Operation Yewtree detective calls for BBC to axe Jimmy Savile drama

(Original Caption) English broadcaster and charity worker Jimmy Savile. (Photo by © Hulton-Deutsch Collection/CORBIS/Corbis via Getty Images)
Jimmy Savile. (Corbis via Getty Images)

A police officer who investigated Jimmy Savile has said that the BBC's planned drama about the TV host is 'exploitive'.

Gary Pankhurst, who investigated Savile as part of Operation Yewtree, a large scale enquiry into sex crimes committed against children by notable public figures, has called on the BBC to cancel the show completely.

The series, entitled The Reckoning will star Steve Coogan as the DJ, and due to air on BBC One this autumn with October marking ten years since the beginning of the investigation.

Read more: New Netflix documentary examines how Jimmy Savile ‘hid in plain sight’

Pankhurst told Sky News that he was "hugely concerned" about the drama and the impact it could have on Savile's victims.

He also said: "To me, it strikes as being entirely tone deaf. It doesn't matter how carefully a drama is made, it remains a drama. Ultimately there is no need for it."

Steve Coogan attending 72nd British Academy Film Awards, 2019. (PA)
Steve Coogan attending the 72nd British Academy Film Awards, 2019. (PA)

Pankhurst also criticised the BBC for wanting to tell the story given it was found Savile abused 72 people as part of his work for the broadcaster: "This story is not the BBC's story to tell. They have no right to do that. I think it's disrespectful apart from anything else."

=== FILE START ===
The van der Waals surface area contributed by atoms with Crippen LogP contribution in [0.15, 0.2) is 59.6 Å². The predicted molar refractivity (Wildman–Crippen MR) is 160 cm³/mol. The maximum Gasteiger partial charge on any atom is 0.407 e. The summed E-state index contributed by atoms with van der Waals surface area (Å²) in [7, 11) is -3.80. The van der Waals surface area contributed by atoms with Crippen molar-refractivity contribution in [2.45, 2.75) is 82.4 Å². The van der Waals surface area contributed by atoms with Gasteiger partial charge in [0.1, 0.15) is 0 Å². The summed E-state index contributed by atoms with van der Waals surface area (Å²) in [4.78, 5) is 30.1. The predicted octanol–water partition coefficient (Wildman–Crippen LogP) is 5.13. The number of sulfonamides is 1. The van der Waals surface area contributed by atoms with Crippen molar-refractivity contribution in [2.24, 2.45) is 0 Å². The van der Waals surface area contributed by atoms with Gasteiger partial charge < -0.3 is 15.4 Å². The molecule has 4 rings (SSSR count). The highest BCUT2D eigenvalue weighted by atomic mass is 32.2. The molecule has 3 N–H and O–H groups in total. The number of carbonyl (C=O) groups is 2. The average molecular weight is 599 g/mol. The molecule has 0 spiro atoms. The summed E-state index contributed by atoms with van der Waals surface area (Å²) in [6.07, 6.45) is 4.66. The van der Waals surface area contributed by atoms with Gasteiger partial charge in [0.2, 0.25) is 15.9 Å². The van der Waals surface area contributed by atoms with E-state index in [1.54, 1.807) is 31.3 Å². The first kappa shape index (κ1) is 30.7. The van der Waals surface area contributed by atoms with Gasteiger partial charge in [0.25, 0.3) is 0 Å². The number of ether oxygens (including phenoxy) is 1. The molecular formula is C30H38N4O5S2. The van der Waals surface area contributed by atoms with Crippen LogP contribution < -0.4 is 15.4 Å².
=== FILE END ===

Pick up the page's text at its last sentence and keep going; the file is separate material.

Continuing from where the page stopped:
He went on to say it would be a 'sensible decision' to axe the drama as he questioned what 'positive contribution' the show could have.

Read more: Coogan says Savile drama will 'vindicate itself'

Pankhurst added: "The reality is it will distress a lot of people so it's unnecessary. It makes me very uneasy. Morally and ethically, the better position to take would be to just withdraw it."

Prince Charles meets Sir Jimmy Savile during his visit to Scarborough.   (Photo by Gareth Copley - PA Images/PA Images via Getty Images)
Prince Charles meets Jimmy Savile during his visit to Scarborough. (PA Images via Getty Images)

The BBC's involvement in the drama was also criticised by a lawyer who represented over 100 victims of Savile's.

Richard Scorer, who is the head of abuse law at Slater & Gordon, said: "If the Catholic Church were to make and broadcast a documentary about abuse and cover-up in the Catholic Church, that would obviously be upsetting to survivors and they wouldn't feel that's the appropriate way to address the issues."

Read more: Coogan: 'We can't sweep Savile under the carpet'

After the police launched the official investigation into Savile, over 500 victims came forward with allegations against the former Top of the Pops host.

As part of Operation Yewtree, a number of other famous figures such as Gary Glitter, Rolf Harris and Dave Lee Travis were prosecuted for sex crimes.

Watch below: Documentary shows Jimmy Savile dodging probing questions